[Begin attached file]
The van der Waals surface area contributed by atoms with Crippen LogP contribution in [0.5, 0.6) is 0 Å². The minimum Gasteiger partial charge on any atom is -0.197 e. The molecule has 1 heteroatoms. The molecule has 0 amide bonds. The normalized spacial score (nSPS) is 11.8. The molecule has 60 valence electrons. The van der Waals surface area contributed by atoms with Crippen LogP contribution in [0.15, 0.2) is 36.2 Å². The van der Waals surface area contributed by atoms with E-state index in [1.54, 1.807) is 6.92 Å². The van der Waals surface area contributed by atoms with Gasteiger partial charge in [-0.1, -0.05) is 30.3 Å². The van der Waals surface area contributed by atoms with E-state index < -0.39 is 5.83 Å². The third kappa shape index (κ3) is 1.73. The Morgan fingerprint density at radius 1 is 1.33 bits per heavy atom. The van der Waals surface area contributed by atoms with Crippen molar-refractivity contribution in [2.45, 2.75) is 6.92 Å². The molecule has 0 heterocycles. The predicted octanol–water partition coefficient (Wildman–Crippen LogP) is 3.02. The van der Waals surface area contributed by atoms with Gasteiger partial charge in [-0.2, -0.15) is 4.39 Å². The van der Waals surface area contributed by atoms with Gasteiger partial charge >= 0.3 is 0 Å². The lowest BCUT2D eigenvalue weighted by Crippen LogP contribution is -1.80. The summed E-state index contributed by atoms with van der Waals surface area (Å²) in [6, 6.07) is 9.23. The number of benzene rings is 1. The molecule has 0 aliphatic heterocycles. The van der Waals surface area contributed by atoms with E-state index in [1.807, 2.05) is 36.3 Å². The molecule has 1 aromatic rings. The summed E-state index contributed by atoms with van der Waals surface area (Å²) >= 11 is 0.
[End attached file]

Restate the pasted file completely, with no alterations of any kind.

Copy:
The van der Waals surface area contributed by atoms with Crippen LogP contribution in [0.5, 0.6) is 0 Å². The minimum Gasteiger partial charge on any atom is -0.197 e. The molecule has 1 heteroatoms. The molecule has 0 amide bonds. The normalized spacial score (nSPS) is 11.8. The molecule has 60 valence electrons. The van der Waals surface area contributed by atoms with Crippen LogP contribution in [0.15, 0.2) is 36.2 Å². The van der Waals surface area contributed by atoms with E-state index in [1.54, 1.807) is 6.92 Å². The van der Waals surface area contributed by atoms with Gasteiger partial charge in [-0.1, -0.05) is 30.3 Å². The van der Waals surface area contributed by atoms with E-state index < -0.39 is 5.83 Å². The third kappa shape index (κ3) is 1.73. The Morgan fingerprint density at radius 1 is 1.33 bits per heavy atom. The van der Waals surface area contributed by atoms with Crippen molar-refractivity contribution in [2.45, 2.75) is 6.92 Å². The molecule has 0 heterocycles. The predicted octanol–water partition coefficient (Wildman–Crippen LogP) is 3.02. The van der Waals surface area contributed by atoms with Gasteiger partial charge in [-0.2, -0.15) is 4.39 Å². The van der Waals surface area contributed by atoms with Gasteiger partial charge >= 0.3 is 0 Å². The lowest BCUT2D eigenvalue weighted by Crippen LogP contribution is -1.80. The summed E-state index contributed by atoms with van der Waals surface area (Å²) in [6, 6.07) is 9.23. The number of benzene rings is 1. The molecule has 0 aliphatic heterocycles. The van der Waals surface area contributed by atoms with E-state index in [1.807, 2.05) is 36.3 Å². The molecule has 1 aromatic rings. The summed E-state index contributed by atoms with van der Waals surface area (Å²) >= 11 is 0.